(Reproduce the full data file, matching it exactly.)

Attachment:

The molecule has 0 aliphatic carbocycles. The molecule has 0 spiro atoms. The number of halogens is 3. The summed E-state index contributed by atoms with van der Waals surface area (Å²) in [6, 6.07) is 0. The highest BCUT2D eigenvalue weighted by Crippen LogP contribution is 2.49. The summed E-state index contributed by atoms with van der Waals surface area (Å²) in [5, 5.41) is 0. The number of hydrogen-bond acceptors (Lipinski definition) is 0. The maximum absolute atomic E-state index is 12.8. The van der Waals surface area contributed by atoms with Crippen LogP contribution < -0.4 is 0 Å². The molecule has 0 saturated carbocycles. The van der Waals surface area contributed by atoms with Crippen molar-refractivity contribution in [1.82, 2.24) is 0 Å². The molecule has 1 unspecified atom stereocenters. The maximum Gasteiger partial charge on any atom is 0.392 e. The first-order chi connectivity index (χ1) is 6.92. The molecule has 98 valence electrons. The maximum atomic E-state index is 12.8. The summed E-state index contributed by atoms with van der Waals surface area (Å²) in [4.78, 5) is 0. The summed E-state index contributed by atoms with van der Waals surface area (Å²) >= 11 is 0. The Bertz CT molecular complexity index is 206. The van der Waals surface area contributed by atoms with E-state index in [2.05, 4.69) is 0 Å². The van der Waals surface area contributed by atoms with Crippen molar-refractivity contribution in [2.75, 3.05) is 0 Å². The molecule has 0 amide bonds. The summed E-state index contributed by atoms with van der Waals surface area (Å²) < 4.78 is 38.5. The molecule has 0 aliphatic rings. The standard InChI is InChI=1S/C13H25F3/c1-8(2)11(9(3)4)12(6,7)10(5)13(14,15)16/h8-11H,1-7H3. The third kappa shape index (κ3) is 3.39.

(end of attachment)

The molecule has 0 aliphatic carbocycles. The molecule has 0 spiro atoms. The number of halogens is 3. The summed E-state index contributed by atoms with van der Waals surface area (Å²) in [6, 6.07) is 0. The highest BCUT2D eigenvalue weighted by Crippen LogP contribution is 2.49. The summed E-state index contributed by atoms with van der Waals surface area (Å²) in [5, 5.41) is 0. The number of hydrogen-bond acceptors (Lipinski definition) is 0. The maximum absolute atomic E-state index is 12.8. The van der Waals surface area contributed by atoms with Crippen LogP contribution < -0.4 is 0 Å². The molecule has 0 saturated carbocycles. The van der Waals surface area contributed by atoms with Crippen molar-refractivity contribution in [1.82, 2.24) is 0 Å². The molecule has 1 unspecified atom stereocenters. The maximum Gasteiger partial charge on any atom is 0.392 e. The first-order chi connectivity index (χ1) is 6.92. The molecule has 98 valence electrons. The maximum atomic E-state index is 12.8. The summed E-state index contributed by atoms with van der Waals surface area (Å²) in [4.78, 5) is 0. The summed E-state index contributed by atoms with van der Waals surface area (Å²) >= 11 is 0. The Bertz CT molecular complexity index is 206. The van der Waals surface area contributed by atoms with E-state index in [2.05, 4.69) is 0 Å². The van der Waals surface area contributed by atoms with Crippen molar-refractivity contribution in [2.75, 3.05) is 0 Å². The molecule has 0 amide bonds. The summed E-state index contributed by atoms with van der Waals surface area (Å²) < 4.78 is 38.5. The molecule has 0 aliphatic rings. The standard InChI is InChI=1S/C13H25F3/c1-8(2)11(9(3)4)12(6,7)10(5)13(14,15)16/h8-11H,1-7H3. The third kappa shape index (κ3) is 3.39.